THOMPSON: There are a couple of questions I’d like to get answered in my mind about Secure Flight. Would Secure Flight pick up a person with strong community roots but who is in a terrorist sleeper cell or would a person have to be a known terrorist in order for Secure Flight to pick him up?

OBERMAN: Let me answer that this way: It will identify people who are known or suspected terrorists contained in the terrorist screening database, and it ought to be able to identify people who may not be on the watch list. It ought to be able to do that. We’re not in a position today to say that it does, but we think it’s absolutely critical that it be able to do that.

And so we are conducting this test of commercially available data to get at that exact issue.: Very difficult to do, generally. It’s particularly difficult to do when you have a system that transports 1.8 million people a day on 30,000 flights at 450 airports. That is a very high bar to get over.

It’s also very difficult to do with a threat described just like you described it, which is somebody who has sort of burrowed themselves into society and is not readily apparent to us when they’re walking through the airport. And so I cannot stress enough how important we think it is that it be able to have that functionality. And that’s precisely the reason we have been conducting this ommercial data test, why we’ve extended the testing period and why we’re very hopeful that the results will prove fruitful to us so that we can then come up here, brief them to you and explain to you why we need to include that in the system.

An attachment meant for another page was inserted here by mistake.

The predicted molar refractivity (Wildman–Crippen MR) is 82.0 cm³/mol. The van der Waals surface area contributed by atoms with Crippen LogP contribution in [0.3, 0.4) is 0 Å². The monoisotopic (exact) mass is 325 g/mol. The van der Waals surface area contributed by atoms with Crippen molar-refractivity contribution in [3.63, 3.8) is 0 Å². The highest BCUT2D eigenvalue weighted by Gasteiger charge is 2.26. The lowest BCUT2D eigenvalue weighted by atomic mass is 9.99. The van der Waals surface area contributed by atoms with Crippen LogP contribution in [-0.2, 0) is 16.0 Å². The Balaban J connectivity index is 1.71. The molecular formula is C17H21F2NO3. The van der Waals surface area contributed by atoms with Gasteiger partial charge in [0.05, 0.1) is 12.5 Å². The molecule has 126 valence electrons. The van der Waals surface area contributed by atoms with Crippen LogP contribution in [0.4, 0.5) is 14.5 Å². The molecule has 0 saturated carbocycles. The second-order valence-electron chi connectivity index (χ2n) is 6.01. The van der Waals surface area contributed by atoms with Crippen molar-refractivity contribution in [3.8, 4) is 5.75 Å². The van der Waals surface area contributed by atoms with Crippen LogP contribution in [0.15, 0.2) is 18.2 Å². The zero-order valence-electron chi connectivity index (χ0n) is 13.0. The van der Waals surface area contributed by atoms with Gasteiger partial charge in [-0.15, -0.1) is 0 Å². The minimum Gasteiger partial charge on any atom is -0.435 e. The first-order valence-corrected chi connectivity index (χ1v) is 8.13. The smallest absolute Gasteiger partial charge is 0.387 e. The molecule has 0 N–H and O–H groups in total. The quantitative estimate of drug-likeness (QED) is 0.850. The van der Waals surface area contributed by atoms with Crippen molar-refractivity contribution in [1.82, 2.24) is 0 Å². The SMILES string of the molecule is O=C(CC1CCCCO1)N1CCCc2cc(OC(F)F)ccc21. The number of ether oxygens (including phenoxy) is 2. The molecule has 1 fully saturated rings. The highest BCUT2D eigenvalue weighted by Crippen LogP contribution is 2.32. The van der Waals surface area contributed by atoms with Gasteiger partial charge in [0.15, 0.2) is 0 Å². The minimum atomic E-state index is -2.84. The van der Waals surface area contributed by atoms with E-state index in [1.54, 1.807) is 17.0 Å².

My fear is that TSA has already decided that they’re going to use commercial data, regardless of any test results. And once you have commercial data, why not build a dossier on every passenger and give them a risk score? So we’re back to CAPPS-II, the very system Congress killed last summer. Actually, we’re very close to TIA (Total/Terrorism Information Awareness), that vast spy-on-everyone data-mining program that Congress killed in 2003 because it was just too invasive.

Secure Flight is a mess in lots of other ways, too. A March GAO report said that Secure Flight had not met nine out of the ten conditions mandated by Congress before TSA could spend money on implementing the program. (If you haven’t read this report, it’s pretty scathing.) The redress problem — helping people who cannot fly because they share a name with a terrorist — is not getting any better. And Secure Flight is behind schedule and over budget.

It’s also a rogue program that is operating in flagrant disregard for the law. It can’t be killed completely; the Intelligence Reform and Terrorism Prevention Act of 2004 mandates that TSA implement a program of passenger prescreening. And until we have Secure Flight, airlines will still be matching passenger names with terrorist watch lists under the CAPPS-I program. But it needs some serious public scrutiny.